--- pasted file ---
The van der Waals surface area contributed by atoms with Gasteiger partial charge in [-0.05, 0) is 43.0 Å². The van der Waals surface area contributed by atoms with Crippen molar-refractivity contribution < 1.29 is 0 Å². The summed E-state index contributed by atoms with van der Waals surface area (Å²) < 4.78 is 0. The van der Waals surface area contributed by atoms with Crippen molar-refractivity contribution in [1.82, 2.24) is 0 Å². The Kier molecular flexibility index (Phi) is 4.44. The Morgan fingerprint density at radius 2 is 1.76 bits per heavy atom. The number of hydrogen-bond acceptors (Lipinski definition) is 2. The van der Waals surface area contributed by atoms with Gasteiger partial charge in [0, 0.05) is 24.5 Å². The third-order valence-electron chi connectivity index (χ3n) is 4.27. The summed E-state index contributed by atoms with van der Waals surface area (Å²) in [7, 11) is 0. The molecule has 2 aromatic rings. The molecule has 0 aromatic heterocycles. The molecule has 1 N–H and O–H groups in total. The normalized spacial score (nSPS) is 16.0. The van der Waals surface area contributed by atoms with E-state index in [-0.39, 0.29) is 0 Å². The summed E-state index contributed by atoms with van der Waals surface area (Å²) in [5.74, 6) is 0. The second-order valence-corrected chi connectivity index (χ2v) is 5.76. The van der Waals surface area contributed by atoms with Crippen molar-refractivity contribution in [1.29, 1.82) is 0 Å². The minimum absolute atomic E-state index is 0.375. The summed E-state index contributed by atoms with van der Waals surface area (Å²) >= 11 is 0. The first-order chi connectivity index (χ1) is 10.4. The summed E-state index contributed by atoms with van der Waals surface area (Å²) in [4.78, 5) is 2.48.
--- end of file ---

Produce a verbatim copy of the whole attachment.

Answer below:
The van der Waals surface area contributed by atoms with Gasteiger partial charge in [-0.05, 0) is 43.0 Å². The van der Waals surface area contributed by atoms with Crippen molar-refractivity contribution < 1.29 is 0 Å². The summed E-state index contributed by atoms with van der Waals surface area (Å²) < 4.78 is 0. The van der Waals surface area contributed by atoms with Crippen molar-refractivity contribution in [1.82, 2.24) is 0 Å². The Kier molecular flexibility index (Phi) is 4.44. The Morgan fingerprint density at radius 2 is 1.76 bits per heavy atom. The number of hydrogen-bond acceptors (Lipinski definition) is 2. The van der Waals surface area contributed by atoms with Gasteiger partial charge in [0, 0.05) is 24.5 Å². The third-order valence-electron chi connectivity index (χ3n) is 4.27. The summed E-state index contributed by atoms with van der Waals surface area (Å²) in [7, 11) is 0. The molecule has 2 aromatic rings. The molecule has 0 aromatic heterocycles. The molecule has 1 N–H and O–H groups in total. The normalized spacial score (nSPS) is 16.0. The van der Waals surface area contributed by atoms with E-state index in [-0.39, 0.29) is 0 Å². The summed E-state index contributed by atoms with van der Waals surface area (Å²) in [5.74, 6) is 0. The second-order valence-corrected chi connectivity index (χ2v) is 5.76. The van der Waals surface area contributed by atoms with Crippen molar-refractivity contribution in [1.29, 1.82) is 0 Å². The minimum absolute atomic E-state index is 0.375. The summed E-state index contributed by atoms with van der Waals surface area (Å²) >= 11 is 0. The first-order chi connectivity index (χ1) is 10.4. The summed E-state index contributed by atoms with van der Waals surface area (Å²) in [4.78, 5) is 2.48.